JRR Tolkien:

Tree Friend

By Jim Linwood [CC-BY-2.0 (www.creativecommons.org/licenses/by/2.0)], via Wikimedia Commons Professor Tolkien was known to frequently comment that the internal combustion engine was the greatest evil visited upon modern man. He was not enamoured of technology. He despaired over the reckless upheaval and destruction of nature in pursuit of gain. In his novel, The Lord of the Rings, there are malicious trees. However, he does not credit the trees themselves as being evil; he instead illustrates that they are corrupted by the evil spreading through Middle Earth. Lands which are barren of trees are places from which evil operates. Charecters who love and respect trees are on the side of good; those who destroy the trees of Middle Earth to fuel the fires of industry are on the side of evil.
His love of trees is most evident in the charecter of Treebeard. Treebeard in an Ent, a shepard of the forest. Ents, of which Treebeard is the chieftain, have the responsibility of keeping trees safe, and to keep them from harming the innocent in these troubled times. Fangorn Forest, Treebeard's ancient home, has been mistreated by devious Orcs in the service of the power-hungry wizard, Saruman. In fact, when Treebeard first meets the hobbits Merry and Pippin in Sir Peter Jackson's film adaption of the novel, he mistakes them for "little orcs".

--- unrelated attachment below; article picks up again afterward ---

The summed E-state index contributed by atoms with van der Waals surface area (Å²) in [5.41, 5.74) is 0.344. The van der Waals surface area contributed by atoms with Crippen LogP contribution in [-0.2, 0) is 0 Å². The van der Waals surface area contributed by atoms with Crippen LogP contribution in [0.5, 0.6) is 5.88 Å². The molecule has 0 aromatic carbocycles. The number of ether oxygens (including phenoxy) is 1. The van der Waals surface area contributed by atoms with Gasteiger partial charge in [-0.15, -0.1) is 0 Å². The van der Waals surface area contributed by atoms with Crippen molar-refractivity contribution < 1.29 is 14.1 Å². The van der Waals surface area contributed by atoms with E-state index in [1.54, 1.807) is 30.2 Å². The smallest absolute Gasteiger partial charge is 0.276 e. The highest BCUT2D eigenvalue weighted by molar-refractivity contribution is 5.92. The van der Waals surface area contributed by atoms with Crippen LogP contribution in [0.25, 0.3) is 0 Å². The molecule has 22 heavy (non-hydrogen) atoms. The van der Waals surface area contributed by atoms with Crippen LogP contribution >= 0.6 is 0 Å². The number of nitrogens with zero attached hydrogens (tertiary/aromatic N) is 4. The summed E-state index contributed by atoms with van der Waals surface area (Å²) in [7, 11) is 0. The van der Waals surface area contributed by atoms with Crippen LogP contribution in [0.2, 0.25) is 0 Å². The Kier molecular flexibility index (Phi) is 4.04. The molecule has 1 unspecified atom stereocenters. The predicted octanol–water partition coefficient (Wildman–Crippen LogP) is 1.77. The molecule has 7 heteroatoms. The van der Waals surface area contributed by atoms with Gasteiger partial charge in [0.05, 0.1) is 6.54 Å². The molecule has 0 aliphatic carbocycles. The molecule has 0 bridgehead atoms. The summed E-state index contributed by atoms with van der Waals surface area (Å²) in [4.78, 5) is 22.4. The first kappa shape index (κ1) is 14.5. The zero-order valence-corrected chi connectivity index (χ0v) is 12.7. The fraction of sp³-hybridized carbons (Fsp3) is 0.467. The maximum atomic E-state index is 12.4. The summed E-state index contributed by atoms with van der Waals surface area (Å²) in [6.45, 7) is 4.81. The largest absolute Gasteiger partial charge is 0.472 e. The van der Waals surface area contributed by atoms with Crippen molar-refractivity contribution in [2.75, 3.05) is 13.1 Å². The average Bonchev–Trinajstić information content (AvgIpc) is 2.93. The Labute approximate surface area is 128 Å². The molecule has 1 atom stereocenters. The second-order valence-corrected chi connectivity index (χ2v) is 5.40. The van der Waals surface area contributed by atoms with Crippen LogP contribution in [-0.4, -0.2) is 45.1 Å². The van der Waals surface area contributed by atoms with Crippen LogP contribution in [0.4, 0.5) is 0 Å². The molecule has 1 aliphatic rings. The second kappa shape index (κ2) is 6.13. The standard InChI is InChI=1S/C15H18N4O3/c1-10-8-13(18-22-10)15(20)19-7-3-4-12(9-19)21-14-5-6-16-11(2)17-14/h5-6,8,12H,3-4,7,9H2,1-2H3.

Professor Tolkien's love of trees and all the creations of nature made him non-violent. However, it is obvious in his writings that, as Samwise Gamgee says in the film adaption of The Lord of the Rings: The Two Towers, "There is some good in this world, Mr. Frodo, and it's worth fighting for!". Without a doubt, his books make it clear that trees are assuredly worth fighting for. The ents are roused by the mistreatment of the trees, and they march upon Isengard, where the wizard Saruman ravages all available natural resources to create the armor and weapons needed by his orcs in war. C Rogers [CC-BY-SA-2.0 (www.creativecommons.org/licenses/by-sa/2.0)], via Wikimedia Commons
The ents destroy the dam that Saruman built to harness the power of the River Isen, dousing the fires in the smithies. In the days after this great battle, Treebeard makes note that the evil visited upon this land will wash away, and that eventually trees will return to live there. This reminds us that despite all we do the Earth, be it Middle Earth, or our own Earth, Nature will, one way or the other renew itself.

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